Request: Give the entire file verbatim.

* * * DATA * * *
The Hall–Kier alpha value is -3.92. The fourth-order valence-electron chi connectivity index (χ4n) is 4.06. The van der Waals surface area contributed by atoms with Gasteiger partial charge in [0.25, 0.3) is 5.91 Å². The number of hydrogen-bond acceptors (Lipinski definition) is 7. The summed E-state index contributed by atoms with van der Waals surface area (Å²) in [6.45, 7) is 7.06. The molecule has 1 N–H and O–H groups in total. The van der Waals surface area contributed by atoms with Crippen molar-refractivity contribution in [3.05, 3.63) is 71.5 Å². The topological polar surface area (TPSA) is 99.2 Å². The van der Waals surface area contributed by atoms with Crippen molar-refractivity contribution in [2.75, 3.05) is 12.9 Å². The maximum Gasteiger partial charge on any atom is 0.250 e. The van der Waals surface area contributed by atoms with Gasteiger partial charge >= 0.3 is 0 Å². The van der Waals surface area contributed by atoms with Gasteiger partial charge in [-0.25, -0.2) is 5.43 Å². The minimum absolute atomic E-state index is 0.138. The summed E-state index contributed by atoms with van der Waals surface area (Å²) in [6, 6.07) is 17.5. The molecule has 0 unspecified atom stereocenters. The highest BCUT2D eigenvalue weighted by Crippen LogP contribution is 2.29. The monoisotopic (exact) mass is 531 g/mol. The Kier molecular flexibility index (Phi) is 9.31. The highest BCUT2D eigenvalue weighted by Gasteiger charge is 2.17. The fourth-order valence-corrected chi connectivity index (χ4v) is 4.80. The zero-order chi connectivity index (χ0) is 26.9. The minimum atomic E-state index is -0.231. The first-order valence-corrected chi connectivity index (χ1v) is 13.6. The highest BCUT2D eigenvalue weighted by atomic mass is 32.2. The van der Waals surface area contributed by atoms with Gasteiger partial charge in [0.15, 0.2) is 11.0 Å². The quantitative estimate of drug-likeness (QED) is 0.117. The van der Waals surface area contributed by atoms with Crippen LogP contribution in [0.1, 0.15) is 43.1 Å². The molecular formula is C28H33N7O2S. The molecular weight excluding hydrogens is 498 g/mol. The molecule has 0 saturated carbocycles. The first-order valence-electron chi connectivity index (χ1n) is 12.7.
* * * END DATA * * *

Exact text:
The Hall–Kier alpha value is -3.92. The fourth-order valence-electron chi connectivity index (χ4n) is 4.06. The van der Waals surface area contributed by atoms with Gasteiger partial charge in [0.25, 0.3) is 5.91 Å². The number of hydrogen-bond acceptors (Lipinski definition) is 7. The summed E-state index contributed by atoms with van der Waals surface area (Å²) in [6.45, 7) is 7.06. The molecule has 1 N–H and O–H groups in total. The van der Waals surface area contributed by atoms with Crippen molar-refractivity contribution in [3.05, 3.63) is 71.5 Å². The topological polar surface area (TPSA) is 99.2 Å². The van der Waals surface area contributed by atoms with Crippen molar-refractivity contribution in [2.75, 3.05) is 12.9 Å². The maximum Gasteiger partial charge on any atom is 0.250 e. The van der Waals surface area contributed by atoms with Gasteiger partial charge >= 0.3 is 0 Å². The van der Waals surface area contributed by atoms with Gasteiger partial charge in [-0.25, -0.2) is 5.43 Å². The minimum absolute atomic E-state index is 0.138. The summed E-state index contributed by atoms with van der Waals surface area (Å²) in [6, 6.07) is 17.5. The molecule has 0 unspecified atom stereocenters. The highest BCUT2D eigenvalue weighted by Crippen LogP contribution is 2.29. The monoisotopic (exact) mass is 531 g/mol. The Kier molecular flexibility index (Phi) is 9.31. The highest BCUT2D eigenvalue weighted by Gasteiger charge is 2.17. The fourth-order valence-corrected chi connectivity index (χ4v) is 4.80. The zero-order chi connectivity index (χ0) is 26.9. The minimum atomic E-state index is -0.231. The first-order valence-corrected chi connectivity index (χ1v) is 13.6. The highest BCUT2D eigenvalue weighted by atomic mass is 32.2. The van der Waals surface area contributed by atoms with Gasteiger partial charge in [0.15, 0.2) is 11.0 Å². The quantitative estimate of drug-likeness (QED) is 0.117. The van der Waals surface area contributed by atoms with Crippen LogP contribution in [0.1, 0.15) is 43.1 Å². The molecular formula is C28H33N7O2S. The molecular weight excluding hydrogens is 498 g/mol. The molecule has 0 saturated carbocycles. The first-order valence-electron chi connectivity index (χ1n) is 12.7.